“Cheltenham,” some of its citizens proudly boast, “is Mt. Airy with its own school district.”
Politically anyway, Cheltenham does lean left: In the last election, Tom Wolf carried it with 88 percent of the vote, a higher percentage than any other municipality in Montgomery County. Those who spend any time there might wonder where the 12% who voted for the other guy are hiding.
Such a liberal ecosystem need not be required to grow a co-op, but it helps, and in 2008 a bunch of neighbors, predominantly in Elkins Park but spread throughout Cheltenham and even into Abington and East Oak Lane, created what would soon be named Creekside Co-op.
One of their motivations was to breathe new life into downtown Elkins Park, an enchanting knot of businesses clustered around the busy Elkins Park train station. For years the Ashbourne Market had served as this little village’s anchor tenant, and since its closure back in the early 2000s things had languished.
Having founded Creekside Co-op, the people of Cheltenham then did what hardly anyone else could have done. Entirely on their own, they signed up thousands of members, raised equity and secured the necessary financing. In 2012 they opened a cooperatively-owned grocery store right on the spot of the old Ashbourne Market.
Sadly, last month Creekside Co-op closed its store. Despite all the hard work, despite a core group of dedicated members, it came down to simple math: sales were insufficient to cover operating costs.
This disheartening development has brought out the armchair quarterbacks, who have had plenty to say on social media about all the things Creekside did wrong. Any human endeavor is peppered with mistakes, and in six years of operating their store Creekside surely made their share. But they got a lot right too, and their membership should be proud of what they accomplished.
Downtown Elkins Park is once again flourishing, with Creekside succeeding as the catalyst for new business development.
And if their store is gone, the community remains strong. Creekside’s members have reaffirmed their commitment to supporting the other businesses that have sprouted up around the Co-op, and there’s much talk about what will happen next.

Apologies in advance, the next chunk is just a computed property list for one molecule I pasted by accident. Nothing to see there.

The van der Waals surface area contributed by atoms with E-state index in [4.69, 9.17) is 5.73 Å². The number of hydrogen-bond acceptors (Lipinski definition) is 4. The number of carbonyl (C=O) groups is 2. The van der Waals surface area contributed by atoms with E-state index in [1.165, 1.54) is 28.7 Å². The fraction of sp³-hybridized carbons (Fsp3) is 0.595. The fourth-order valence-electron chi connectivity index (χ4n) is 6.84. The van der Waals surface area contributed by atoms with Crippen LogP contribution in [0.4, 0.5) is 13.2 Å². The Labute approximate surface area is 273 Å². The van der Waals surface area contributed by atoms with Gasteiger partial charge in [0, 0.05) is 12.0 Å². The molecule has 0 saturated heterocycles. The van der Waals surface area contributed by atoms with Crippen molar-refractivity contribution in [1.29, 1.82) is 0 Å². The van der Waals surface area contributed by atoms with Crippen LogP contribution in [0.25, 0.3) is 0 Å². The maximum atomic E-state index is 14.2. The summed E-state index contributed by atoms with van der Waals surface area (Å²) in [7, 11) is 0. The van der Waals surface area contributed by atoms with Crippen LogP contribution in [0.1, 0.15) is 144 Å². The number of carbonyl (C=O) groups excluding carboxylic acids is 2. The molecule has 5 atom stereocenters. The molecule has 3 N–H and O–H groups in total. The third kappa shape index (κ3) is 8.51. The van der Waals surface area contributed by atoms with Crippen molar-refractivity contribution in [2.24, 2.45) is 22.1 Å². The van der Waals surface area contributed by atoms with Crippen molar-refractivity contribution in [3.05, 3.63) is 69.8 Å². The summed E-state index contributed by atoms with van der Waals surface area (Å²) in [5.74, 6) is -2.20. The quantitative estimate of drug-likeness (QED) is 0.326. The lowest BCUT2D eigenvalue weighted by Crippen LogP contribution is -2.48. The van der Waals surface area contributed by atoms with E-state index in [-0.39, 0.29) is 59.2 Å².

They also haven’t given up on finding a way to bring some kind of food retail back to their store. Lots of creative ideas are being floated about, and while it will take some time for the community to identify the best path forward, it’s a good bet they’ll come up with something.
For now, here at Weavers Way we’re doing what we can to provide Creekside’s membership with what we hope will be a temporary alternative. Their members are welcome to become members of Weavers Way without having to pay their first year’s equity. We’re also working on other incentives to encourage their members to shop at one of our stores.
It’s a far cry from having a grocery store in your own neighborhood, but for the time being it’s an option. We will be going out of our way to make sure Creekside’s members feel as welcomed as possible here at Weavers Way.
I am certain the closing of Creekside is not the last chapter in this story. The people of Cheltenham’s commitment to their community led to the creation of Creekside, and that commitment will serve them well as they figure out what happens next.
This proud, diverse, historic, progressive community embodies the cooperative virtues of toleration and shared prosperity. No community deserves to own their own grocery store more than they do.
See you around the Co-op.
Editor’s Note: A Creekside members meeting will take place Wednesday, Feb. 13 at 7:30 p.m. The location of the meeting was not yet determined at press time.
I’d like to set aside the last few inches of my column to pay tribute to Mary Sweeten, who has served as editor of the Shuttle since 2013 before retiring last month. Mary brought a level of professionalism to an organization that tends to treat professionalism with suspicion, and the production quality of the Shuttle these last few years has largely been the result of her hard and excellent work.
The Shuttle isn’t the New York Times but it’s an important part of the culture here at Weavers Way, and thanks to Mary it’s better now than it’s ever been. On behalf of all my colleagues I’d like to thank Mary for her time with us and wish her the best in retirement.